Although soils have a hard time “holding onto” the nitrates, plants and their respective root systems can absorb nitrates as well as phosphates to build plant tissue. During the spring and summer, when temperatures and sunlight are adequate to allow for rapid plant growth, plants can act as a major filter for uptake of these nutrients. In the fall and winter, when plants have lessening capacities to take up nitrates and phosphates, the situation changes and these nutrients can once again enter ground and surface water.
While excess nutrients sprayed on the LAS present management challenges, an Agricultural and Biological Engineering professor at Penn State, Dr. Robert Shannon, is currently utilizing less than a quarter acre of land on the same site to demonstrate how a constructed wetland partially made of compost can combat these challenges.
For regulatory purposes under the Clean Water Act, the term “wetlands” is defined as “those areas that are inundated or saturated by surface or ground water at a frequency and duration sufficient to support, and that under normal circumstances do support, a prevalence of vegetation typically adapted for life in saturated soil conditions. Wetlands generally include swamps, marshes, bogs and similar areas.” Constructed wetlands, or “replacement wetlands,” are required by state and federal laws to replace the areas and functions of natural wetlands destroyed by highway and other building projects. Treatment wetlands are specifically designed and built to mimic and enhance the water quality functions of wetlands, and use the natural processes inherent in wetlands, such as those that are involved with wetland vegetation and their associative soils and microorganisms, to improve water quality.
In the case of treating wastewater effluent, constructed wetlands serve an important function of trapping and treating the effluent’s nutrients, making them available to plants and microorganisms for transformation into innocuous and nonpolluting substances.
The wetland project on the LAS came about due to concern over elevated levels of nitrate in water wells near the LAS and the surrounding watershed. The watershed includes Big Hollow Creek and Spring Creek, both used by a large number of residents in Centre County for recreation. A call for researchers to come up with innovative ways to treat excess nutrients in the spray irrigation runoff was made. Dr. Shannon answered the call.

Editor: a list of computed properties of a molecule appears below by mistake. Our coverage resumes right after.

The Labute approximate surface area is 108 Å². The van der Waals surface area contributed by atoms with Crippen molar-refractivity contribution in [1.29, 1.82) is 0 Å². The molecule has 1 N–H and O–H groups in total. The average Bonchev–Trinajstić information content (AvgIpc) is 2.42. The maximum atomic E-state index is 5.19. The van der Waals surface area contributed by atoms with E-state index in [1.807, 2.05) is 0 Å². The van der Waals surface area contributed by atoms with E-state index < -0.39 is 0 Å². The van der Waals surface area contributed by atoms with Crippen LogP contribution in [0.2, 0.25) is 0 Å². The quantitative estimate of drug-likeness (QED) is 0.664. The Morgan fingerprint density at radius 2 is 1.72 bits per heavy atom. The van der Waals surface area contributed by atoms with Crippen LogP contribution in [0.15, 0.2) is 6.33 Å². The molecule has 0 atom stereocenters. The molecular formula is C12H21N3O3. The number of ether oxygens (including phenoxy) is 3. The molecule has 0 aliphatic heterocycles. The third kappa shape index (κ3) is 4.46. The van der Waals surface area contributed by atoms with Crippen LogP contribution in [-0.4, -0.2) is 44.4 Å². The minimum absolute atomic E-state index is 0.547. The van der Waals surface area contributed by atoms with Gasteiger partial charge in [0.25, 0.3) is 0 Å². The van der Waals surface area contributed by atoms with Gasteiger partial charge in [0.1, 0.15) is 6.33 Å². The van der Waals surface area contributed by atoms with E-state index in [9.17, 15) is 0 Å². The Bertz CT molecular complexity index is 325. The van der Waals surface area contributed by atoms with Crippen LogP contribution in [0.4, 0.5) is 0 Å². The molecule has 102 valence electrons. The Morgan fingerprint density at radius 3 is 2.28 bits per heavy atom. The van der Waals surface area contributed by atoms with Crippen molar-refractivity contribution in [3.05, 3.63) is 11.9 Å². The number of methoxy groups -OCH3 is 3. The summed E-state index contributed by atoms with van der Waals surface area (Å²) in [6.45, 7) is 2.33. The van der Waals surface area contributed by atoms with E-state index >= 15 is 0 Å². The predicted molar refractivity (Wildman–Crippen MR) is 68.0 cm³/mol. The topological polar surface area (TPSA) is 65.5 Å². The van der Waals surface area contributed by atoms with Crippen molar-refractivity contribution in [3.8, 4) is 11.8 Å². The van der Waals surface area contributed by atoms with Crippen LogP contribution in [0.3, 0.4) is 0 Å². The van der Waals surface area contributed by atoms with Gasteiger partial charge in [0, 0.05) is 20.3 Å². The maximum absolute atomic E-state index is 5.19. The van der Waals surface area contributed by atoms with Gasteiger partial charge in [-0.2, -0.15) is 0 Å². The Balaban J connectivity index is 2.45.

The project has a laboratory or greenhouse component, and a field component. Charles Walker, one of Shannon’s former graduate students, incorporated the first component into his master’s thesis work. Walker used small plastic columns made of PVC that contained various mixtures of soil media. These columns, or “mesocosms” as he referred to them in his thesis, were devised to test the ability of the media to remove excess nutrients from a nutrient enriched water that simulated surface water runoff at LAS (20 mg/L of nitrates (NO3-N) and 10 mg/L of phosphates (PO43-P)). The soil media consisted of mineral soil from the LAS (mainly Hagerstown Silt Loam) and composted cow manure and soybean fodder in various mixtures. The compost had a C:N ratio of 9. The mineral soil had a C:N ratio of 13. Treatment regimens consisted of 3 replicates each of 0, 5, 10, and 20 percent compost to mineral soil for a total of 12. The percentages were based on dry mass of both the compost and the mineral soil.
Results from Walker’s study showed average nitrate removal rates in the columns significantly increased as compost percentage in the columns increased. Nitrate removal rate constants nearly doubled (from 1.36 d-1 to 2.69 d-1) when mesocosm soils were amended with 20 percent compost. Phosphate removal percentages in the compost-amended soil media were not as dramatic as the nitrate removal rates. The highest phosphate removal percentages were found in the zero percent compost-amended soil media at 62 percent and the lowest removal percentages were in the 20 percent compost-amended soil media at 21 percent. The five percent compost-amended soil media had a phosphate removal percentage of 37 percent. According to Shannon, these results may be due to the presence of more phosphorus binding sites present in the clays of the mineral soil with no compost added. Despite the differences in how phosphates and nitrates responded to the different compost-amended media, both nutrients were adequately removed after passing through the soil columns.